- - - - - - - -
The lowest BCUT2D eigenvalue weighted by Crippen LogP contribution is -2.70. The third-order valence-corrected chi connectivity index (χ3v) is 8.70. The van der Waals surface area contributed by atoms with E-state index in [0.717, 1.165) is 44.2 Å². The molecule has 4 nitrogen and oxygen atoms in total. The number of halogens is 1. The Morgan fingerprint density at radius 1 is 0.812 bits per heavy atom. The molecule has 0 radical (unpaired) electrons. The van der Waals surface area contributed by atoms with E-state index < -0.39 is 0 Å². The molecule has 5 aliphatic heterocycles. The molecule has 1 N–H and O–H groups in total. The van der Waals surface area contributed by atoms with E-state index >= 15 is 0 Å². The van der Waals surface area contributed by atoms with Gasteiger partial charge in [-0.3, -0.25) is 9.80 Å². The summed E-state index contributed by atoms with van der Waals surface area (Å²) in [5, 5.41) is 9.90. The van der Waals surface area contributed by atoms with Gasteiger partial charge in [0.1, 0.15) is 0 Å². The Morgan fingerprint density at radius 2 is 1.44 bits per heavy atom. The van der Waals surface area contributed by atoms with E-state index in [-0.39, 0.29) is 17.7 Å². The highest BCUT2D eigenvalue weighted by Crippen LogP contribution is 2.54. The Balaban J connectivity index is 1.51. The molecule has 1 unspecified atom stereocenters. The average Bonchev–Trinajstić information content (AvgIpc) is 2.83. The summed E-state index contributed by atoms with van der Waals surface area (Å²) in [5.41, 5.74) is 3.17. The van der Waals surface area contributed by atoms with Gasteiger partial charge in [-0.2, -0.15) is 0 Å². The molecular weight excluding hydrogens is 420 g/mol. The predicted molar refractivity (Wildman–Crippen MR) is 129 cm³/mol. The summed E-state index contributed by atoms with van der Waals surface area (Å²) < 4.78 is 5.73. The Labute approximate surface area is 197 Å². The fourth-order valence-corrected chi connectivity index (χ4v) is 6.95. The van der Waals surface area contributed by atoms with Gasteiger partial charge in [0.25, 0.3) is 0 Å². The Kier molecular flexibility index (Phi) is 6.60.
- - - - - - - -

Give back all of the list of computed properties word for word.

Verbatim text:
The lowest BCUT2D eigenvalue weighted by Crippen LogP contribution is -2.70. The third-order valence-corrected chi connectivity index (χ3v) is 8.70. The van der Waals surface area contributed by atoms with E-state index in [0.717, 1.165) is 44.2 Å². The molecule has 4 nitrogen and oxygen atoms in total. The number of halogens is 1. The Morgan fingerprint density at radius 1 is 0.812 bits per heavy atom. The molecule has 0 radical (unpaired) electrons. The van der Waals surface area contributed by atoms with E-state index < -0.39 is 0 Å². The molecule has 5 aliphatic heterocycles. The molecule has 1 N–H and O–H groups in total. The van der Waals surface area contributed by atoms with E-state index >= 15 is 0 Å². The van der Waals surface area contributed by atoms with Gasteiger partial charge in [-0.3, -0.25) is 9.80 Å². The summed E-state index contributed by atoms with van der Waals surface area (Å²) in [5, 5.41) is 9.90. The van der Waals surface area contributed by atoms with Gasteiger partial charge in [0.1, 0.15) is 0 Å². The Morgan fingerprint density at radius 2 is 1.44 bits per heavy atom. The van der Waals surface area contributed by atoms with E-state index in [-0.39, 0.29) is 17.7 Å². The highest BCUT2D eigenvalue weighted by Crippen LogP contribution is 2.54. The Balaban J connectivity index is 1.51. The molecule has 1 unspecified atom stereocenters. The average Bonchev–Trinajstić information content (AvgIpc) is 2.83. The summed E-state index contributed by atoms with van der Waals surface area (Å²) in [5.41, 5.74) is 3.17. The van der Waals surface area contributed by atoms with Gasteiger partial charge in [-0.2, -0.15) is 0 Å². The molecular weight excluding hydrogens is 420 g/mol. The predicted molar refractivity (Wildman–Crippen MR) is 129 cm³/mol. The summed E-state index contributed by atoms with van der Waals surface area (Å²) < 4.78 is 5.73. The Labute approximate surface area is 197 Å². The fourth-order valence-corrected chi connectivity index (χ4v) is 6.95. The van der Waals surface area contributed by atoms with Gasteiger partial charge in [0.25, 0.3) is 0 Å². The Kier molecular flexibility index (Phi) is 6.60.